Helping Every Smoker Who Would Like to Quit
Last week, at a press conference attended by Surgeon General Richard Carmona, CDC Director Julie Gerberding, and me, HHS Secretary Tommy G. Thompson affirmed his strong opposition to tobacco and announced plans to take another important step in the ongoing effort to address the burden of tobacco use in this country. The National Cancer Institute (NCI) and the Centers for Disease Control and Prevention (CDC) will co-fund the implementation of a national network of smoking cessation quitlines. This network will provide all smokers in the United States with access to the support and the most up-to-date information they need to quit.
Adult smoking rates have been cut nearly in half since the Surgeon General first recognized cigarette smoking as a cause of cancer and other serious diseases 40 years ago. Unfortunately, 46 million adults in this country continue to smoke today, and tobacco use remains the number one preventable cause of premature death in the nation.
While nearly three out of four smokers in the United States say they want to quit, sustained success rates for people who try to quit are abysmally low. Fortunately, we now have evidence-based interventions, including telephone counseling and FDA-approved medications, that can significantly increase success rates for people who attempt to quit.
Currently, 38 states have telephone quitlines that deliver information, advice, support, and referrals to smokers, regardless of their geographic location, race, ethnicity, or economic status. Scientific evidence has shown that quitlines are especially useful for people without access to other cessation treatments, and they can be effective supplements for people who use other methods to quit.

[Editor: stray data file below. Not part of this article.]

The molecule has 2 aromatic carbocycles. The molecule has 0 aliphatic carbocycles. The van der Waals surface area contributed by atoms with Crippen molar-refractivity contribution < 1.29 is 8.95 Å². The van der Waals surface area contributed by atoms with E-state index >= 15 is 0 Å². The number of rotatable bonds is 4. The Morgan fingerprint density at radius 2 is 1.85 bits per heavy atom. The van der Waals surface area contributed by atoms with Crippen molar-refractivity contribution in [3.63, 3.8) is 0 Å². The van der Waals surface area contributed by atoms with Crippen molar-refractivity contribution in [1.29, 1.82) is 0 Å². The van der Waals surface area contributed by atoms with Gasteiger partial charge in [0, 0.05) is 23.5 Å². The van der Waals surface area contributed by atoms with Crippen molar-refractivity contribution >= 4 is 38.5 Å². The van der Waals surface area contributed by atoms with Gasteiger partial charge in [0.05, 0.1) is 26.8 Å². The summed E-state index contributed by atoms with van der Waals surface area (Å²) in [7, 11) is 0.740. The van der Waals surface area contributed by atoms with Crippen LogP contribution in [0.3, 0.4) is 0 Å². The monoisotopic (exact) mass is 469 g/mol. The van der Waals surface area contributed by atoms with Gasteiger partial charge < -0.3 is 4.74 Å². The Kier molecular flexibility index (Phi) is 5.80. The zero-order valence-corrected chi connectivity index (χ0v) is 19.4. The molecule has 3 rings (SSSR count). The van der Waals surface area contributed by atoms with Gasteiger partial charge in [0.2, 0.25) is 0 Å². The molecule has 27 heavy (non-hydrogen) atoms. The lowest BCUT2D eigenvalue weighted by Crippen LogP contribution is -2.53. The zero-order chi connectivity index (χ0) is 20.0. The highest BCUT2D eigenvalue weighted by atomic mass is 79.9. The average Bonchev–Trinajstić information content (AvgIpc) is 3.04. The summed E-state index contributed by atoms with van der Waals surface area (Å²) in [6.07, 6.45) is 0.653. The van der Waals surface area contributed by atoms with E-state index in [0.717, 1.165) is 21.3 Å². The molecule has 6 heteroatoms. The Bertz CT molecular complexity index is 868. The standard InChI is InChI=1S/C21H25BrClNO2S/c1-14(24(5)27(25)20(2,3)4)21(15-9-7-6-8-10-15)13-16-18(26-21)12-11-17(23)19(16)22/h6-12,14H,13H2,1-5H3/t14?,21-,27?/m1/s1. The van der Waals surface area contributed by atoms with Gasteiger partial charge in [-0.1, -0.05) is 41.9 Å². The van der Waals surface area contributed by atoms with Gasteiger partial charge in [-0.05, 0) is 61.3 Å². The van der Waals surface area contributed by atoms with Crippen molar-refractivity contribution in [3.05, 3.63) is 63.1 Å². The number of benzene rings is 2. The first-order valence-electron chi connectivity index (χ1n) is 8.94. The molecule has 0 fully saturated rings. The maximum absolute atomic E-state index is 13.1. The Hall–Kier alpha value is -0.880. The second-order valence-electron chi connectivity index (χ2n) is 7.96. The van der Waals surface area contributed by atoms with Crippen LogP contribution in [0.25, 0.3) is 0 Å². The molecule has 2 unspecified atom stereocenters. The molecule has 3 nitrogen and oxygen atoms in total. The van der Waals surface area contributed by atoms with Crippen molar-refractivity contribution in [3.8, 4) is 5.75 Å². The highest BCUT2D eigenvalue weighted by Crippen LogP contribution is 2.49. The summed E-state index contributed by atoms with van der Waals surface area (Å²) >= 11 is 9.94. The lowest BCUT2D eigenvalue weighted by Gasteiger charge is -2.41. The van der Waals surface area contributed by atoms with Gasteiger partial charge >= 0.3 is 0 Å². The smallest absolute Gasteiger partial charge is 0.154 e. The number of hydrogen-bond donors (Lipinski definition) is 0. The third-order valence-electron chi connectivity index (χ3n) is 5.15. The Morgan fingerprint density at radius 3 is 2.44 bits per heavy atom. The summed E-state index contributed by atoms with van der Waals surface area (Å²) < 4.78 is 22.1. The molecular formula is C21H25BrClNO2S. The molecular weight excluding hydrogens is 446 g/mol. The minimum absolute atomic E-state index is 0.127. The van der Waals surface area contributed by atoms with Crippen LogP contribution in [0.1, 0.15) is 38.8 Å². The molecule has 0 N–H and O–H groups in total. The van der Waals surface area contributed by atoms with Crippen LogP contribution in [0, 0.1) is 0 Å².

As soon as possible, NCI will establish a new, easy-to-remember, toll-free telephone number that will serve as a single access point to the national network of quitlines. States that currently have quitlines will receive increased funding from CDC to enhance their services. These states will be able to use their supplements to expand hours of operation, hire bilingual counselors, build referral linkages with local health care systems, or promote their quitline. States that do not have quitlines yet will receive grants to establish one.
Making quitline services accessible across the country was a key recommendation of the smoking cessation subcommittee of the Interagency Committee on Smoking and Health - a group that Secretary Thompson created and charged with providing recommendations, based on expert and public opinion, to focus the government's cessation efforts.
The North American Quitline Consortium - which was formed last year by leaders in state, provincial, and federal health departments, quitline vendors, and national organizations in the United States and Canada to identify ways to improve quitline operations, promotion, and effectiveness - will serve as a valuable resource for the new national network. We are completely committed to working closely with our partners in the consortium, such as the American Cancer Society and the American Legacy Foundation, to ensure that the national network of quitlines will help all smokers quit.
Interested smokers can get the help they need right now from NCI. The NCI Cancer Information Service (CIS) has more than 20 years of experience providing help to smokers trying to quit. Cessation resources available include:
In addition, people who contact the CIS at 1-800-4-CANCER (1-800-422- 6237) can speak with a trained information specialist about smoking and cancer and can listen to recorded messages about the risks of smoking and tips on quitting. The services of the CIS are supplemented by a real-time, instant messaging site called LiveHelp, where people can "converse" online with an information specialist.
I encourage you to share this information with the smokers that you know, as quitting is one of the most important things they can do for their health. This is an important step forward in our efforts to eliminate suffering and death due to cancer.
Andrew C. von Eschenbach, M.D.